The world of literature is vast, and getting bigger all the time. Thousands of titles are published each year. A precious few manage to break through and become universally known, and fewer than that manage to become mainstays of our collective imagination. And even when a book becomes a permanent part of the zeitgeist, many sequels and related works are forgotten over time, leaving new generations to believe that if they’ve read that one book, they’ve read it all—when the fact is, the series goes much deeper than you realize. If you ask most people about the five books series on this list, they may be surprised to learn there’s more to them than just a famous first entry.
The Oz books, by L. Frank Baum
Everyone knows The Wizard of Oz. The 1939 film version starring Judy Garland is so iconic, chances are people are aware of the visuals and tropes even if they’ve never actually seen it. Most people are at least aware that there’s a source novel, but what many don’t know is that L. Frank Baum wrote a total of 14 Oz books on his own, and other authors wrote 26 additional sequels, with more following all the time now that the originals are in the public domain. Even discounting the sequels penned by others, the fact that there are thirteen other stories about the charming and colorful inhabitants of Oz is worth celebrating.
The Xanth books, by Piers Anthony
Anthony, still going strong at 81, is one of the most prolific writers in the world, and his Xanth fantasy series is perhaps his most famous work—the first book in the series, 1977’s A Spell for Chameleon, won awards and was an instant hit. But even fans are sometimes shocked to discover he’s published 39 additional Xanth books, with three more scheduled. While the early Xanth novels (especially the first eight) are regarded as the best, it remains an incredibly popular series. If you lost track of it some time in the 1990s and assumed you’d read them all, you have a lot of catching up to do.
The Aubrey-Maturin series, by Patrick O’Brian
As often happens, a film adaptation raises the profile of a book, but when that book is the first in a series, some make the mistake of assuming it’s a standalone. In the case of the 2003 Russell Crowe film Master and Commander: The Far Side of the World, the producers combined three of Patrick O’Brian’s Aubrey-Maturin novels into one story, but many people came away with the impression that 1969’s Master and Commander was a standalone. The fact is, the series consists of 20 complete novels that delve very deeply into the careers, personal lives, and politics of the characters, offering a deep-dive reading experience.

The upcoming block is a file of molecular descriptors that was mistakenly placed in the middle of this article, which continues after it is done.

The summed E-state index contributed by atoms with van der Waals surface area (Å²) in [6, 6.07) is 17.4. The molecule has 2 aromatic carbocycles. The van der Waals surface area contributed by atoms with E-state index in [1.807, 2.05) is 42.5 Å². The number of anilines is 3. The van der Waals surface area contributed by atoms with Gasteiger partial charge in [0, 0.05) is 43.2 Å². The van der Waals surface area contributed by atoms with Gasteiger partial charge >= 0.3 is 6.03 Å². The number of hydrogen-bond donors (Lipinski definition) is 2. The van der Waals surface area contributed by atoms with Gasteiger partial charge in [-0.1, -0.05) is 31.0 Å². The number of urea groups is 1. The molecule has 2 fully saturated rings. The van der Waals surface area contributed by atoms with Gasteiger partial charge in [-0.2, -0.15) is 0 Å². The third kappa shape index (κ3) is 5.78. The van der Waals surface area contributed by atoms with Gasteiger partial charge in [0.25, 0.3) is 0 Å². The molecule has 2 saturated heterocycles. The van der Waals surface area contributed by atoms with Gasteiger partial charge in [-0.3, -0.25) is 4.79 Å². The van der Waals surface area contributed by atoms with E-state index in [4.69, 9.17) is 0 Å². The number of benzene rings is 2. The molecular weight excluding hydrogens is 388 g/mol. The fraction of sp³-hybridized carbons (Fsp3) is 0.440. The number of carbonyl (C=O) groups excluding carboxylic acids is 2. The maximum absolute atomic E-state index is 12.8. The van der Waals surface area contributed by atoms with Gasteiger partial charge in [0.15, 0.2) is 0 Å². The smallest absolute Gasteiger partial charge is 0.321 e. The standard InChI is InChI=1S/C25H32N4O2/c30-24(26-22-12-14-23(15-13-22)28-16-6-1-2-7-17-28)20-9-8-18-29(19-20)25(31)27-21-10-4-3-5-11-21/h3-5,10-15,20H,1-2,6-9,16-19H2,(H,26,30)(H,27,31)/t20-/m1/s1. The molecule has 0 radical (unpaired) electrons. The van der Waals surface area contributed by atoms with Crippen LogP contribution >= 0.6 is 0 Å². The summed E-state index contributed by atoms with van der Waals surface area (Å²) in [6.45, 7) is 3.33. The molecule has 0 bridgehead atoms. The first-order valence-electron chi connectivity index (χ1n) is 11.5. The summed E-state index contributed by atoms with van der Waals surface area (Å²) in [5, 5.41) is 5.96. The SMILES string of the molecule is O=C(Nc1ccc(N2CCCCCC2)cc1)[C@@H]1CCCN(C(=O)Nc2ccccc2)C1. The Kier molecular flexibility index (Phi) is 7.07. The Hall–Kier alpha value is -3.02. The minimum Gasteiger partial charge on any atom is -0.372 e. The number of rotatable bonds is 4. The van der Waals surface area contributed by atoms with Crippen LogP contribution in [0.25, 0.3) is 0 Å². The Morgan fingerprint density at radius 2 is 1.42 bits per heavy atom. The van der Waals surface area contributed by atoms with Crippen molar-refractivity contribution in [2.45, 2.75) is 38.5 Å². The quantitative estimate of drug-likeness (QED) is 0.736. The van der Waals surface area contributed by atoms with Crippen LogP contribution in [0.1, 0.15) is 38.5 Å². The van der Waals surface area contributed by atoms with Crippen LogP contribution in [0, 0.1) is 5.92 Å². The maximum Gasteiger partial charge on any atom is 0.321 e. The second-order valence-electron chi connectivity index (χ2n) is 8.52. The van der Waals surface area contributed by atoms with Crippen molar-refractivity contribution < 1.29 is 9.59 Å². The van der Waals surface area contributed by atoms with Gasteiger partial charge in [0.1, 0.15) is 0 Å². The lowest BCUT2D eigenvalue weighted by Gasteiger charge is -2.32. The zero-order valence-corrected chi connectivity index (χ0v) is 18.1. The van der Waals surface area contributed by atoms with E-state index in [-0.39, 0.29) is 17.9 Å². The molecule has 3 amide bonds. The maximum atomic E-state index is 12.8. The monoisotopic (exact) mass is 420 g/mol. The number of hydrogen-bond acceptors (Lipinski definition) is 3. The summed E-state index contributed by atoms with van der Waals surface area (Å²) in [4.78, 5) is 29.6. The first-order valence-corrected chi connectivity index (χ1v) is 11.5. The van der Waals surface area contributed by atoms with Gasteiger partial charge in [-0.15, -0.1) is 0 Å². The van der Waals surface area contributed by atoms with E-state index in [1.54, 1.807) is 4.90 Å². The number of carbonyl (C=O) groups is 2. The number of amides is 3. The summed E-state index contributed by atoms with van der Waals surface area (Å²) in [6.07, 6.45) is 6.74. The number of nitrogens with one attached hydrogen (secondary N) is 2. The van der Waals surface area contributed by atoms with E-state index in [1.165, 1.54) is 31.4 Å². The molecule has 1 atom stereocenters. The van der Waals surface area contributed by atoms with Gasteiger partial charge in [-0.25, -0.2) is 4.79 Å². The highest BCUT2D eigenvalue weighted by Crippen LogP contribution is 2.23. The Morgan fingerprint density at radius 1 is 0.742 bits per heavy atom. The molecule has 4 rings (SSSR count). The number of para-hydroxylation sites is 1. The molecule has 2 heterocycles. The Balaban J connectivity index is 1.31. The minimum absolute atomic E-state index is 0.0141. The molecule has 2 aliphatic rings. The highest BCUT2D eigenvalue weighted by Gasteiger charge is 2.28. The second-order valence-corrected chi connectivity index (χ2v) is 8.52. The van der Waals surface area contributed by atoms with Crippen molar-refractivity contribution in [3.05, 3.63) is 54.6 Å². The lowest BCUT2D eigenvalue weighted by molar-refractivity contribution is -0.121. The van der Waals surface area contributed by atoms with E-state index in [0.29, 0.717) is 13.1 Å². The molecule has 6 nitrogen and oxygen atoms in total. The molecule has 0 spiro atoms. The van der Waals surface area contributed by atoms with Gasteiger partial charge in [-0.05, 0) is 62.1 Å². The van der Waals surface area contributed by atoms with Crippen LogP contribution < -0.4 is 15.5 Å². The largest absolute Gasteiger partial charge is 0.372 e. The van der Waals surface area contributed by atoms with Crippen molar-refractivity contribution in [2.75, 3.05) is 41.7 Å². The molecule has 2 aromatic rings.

The Giver series, by Lois Lowry
The Giver is another book that got a splashy film adaptation that raised its profile. But if you watched the movie—or heard about its inclusion in school curriculums—you could come away with the impression it’s a standalone novel. The fact is, Lowry wrote three lesser-known sequels, Gathering Blue, Messenger, and Son. Some confusion no doubt arose from the fact that Gathering Blue was not a direct sequel, but rather a new story set in the same universe, and only linked back directly to The Giver by the events in the third book. Still, next time someone tells you they loved The Giver, ask them if they’re aware of the sequels.
Little Women, by Louisa May Alcott
Little Women remains one of the most-read and best-loved novels of all time, and Jo March is a key character for readers of both genders. Despite this fame, however, many people are completely unaware Alcott wrote two direct sequels to her classic: Little Men and Jo’s Boys, which continue the story of Jo March with similar charm and verve. Why the two sequels are so frequently ignored is a mystery, as they clearly form a trilogy and have enjoyed success in the past, including their own film adaptations.